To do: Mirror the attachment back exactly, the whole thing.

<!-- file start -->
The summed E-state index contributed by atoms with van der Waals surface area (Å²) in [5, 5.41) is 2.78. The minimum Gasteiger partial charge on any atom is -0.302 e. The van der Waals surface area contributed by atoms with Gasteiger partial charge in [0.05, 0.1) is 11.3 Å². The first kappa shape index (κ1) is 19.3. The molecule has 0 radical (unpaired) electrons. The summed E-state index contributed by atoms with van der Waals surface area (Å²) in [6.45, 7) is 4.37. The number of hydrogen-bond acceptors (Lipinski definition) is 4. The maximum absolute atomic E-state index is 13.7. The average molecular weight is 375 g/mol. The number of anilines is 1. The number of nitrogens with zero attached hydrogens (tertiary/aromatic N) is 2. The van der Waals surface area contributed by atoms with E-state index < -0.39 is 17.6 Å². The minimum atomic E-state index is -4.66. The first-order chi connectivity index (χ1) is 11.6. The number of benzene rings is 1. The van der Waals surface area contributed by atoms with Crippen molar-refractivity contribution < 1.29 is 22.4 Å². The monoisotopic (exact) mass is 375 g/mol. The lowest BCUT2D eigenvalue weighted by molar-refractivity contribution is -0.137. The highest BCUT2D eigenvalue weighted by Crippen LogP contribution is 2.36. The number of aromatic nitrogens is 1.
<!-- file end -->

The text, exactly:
The summed E-state index contributed by atoms with van der Waals surface area (Å²) in [5, 5.41) is 2.78. The minimum Gasteiger partial charge on any atom is -0.302 e. The van der Waals surface area contributed by atoms with Gasteiger partial charge in [0.05, 0.1) is 11.3 Å². The first kappa shape index (κ1) is 19.3. The molecule has 0 radical (unpaired) electrons. The summed E-state index contributed by atoms with van der Waals surface area (Å²) in [6.45, 7) is 4.37. The number of hydrogen-bond acceptors (Lipinski definition) is 4. The maximum absolute atomic E-state index is 13.7. The average molecular weight is 375 g/mol. The number of anilines is 1. The number of nitrogens with zero attached hydrogens (tertiary/aromatic N) is 2. The van der Waals surface area contributed by atoms with E-state index < -0.39 is 17.6 Å². The minimum atomic E-state index is -4.66. The first-order chi connectivity index (χ1) is 11.6. The number of benzene rings is 1. The van der Waals surface area contributed by atoms with Crippen molar-refractivity contribution < 1.29 is 22.4 Å². The monoisotopic (exact) mass is 375 g/mol. The lowest BCUT2D eigenvalue weighted by molar-refractivity contribution is -0.137. The highest BCUT2D eigenvalue weighted by Crippen LogP contribution is 2.36. The number of aromatic nitrogens is 1.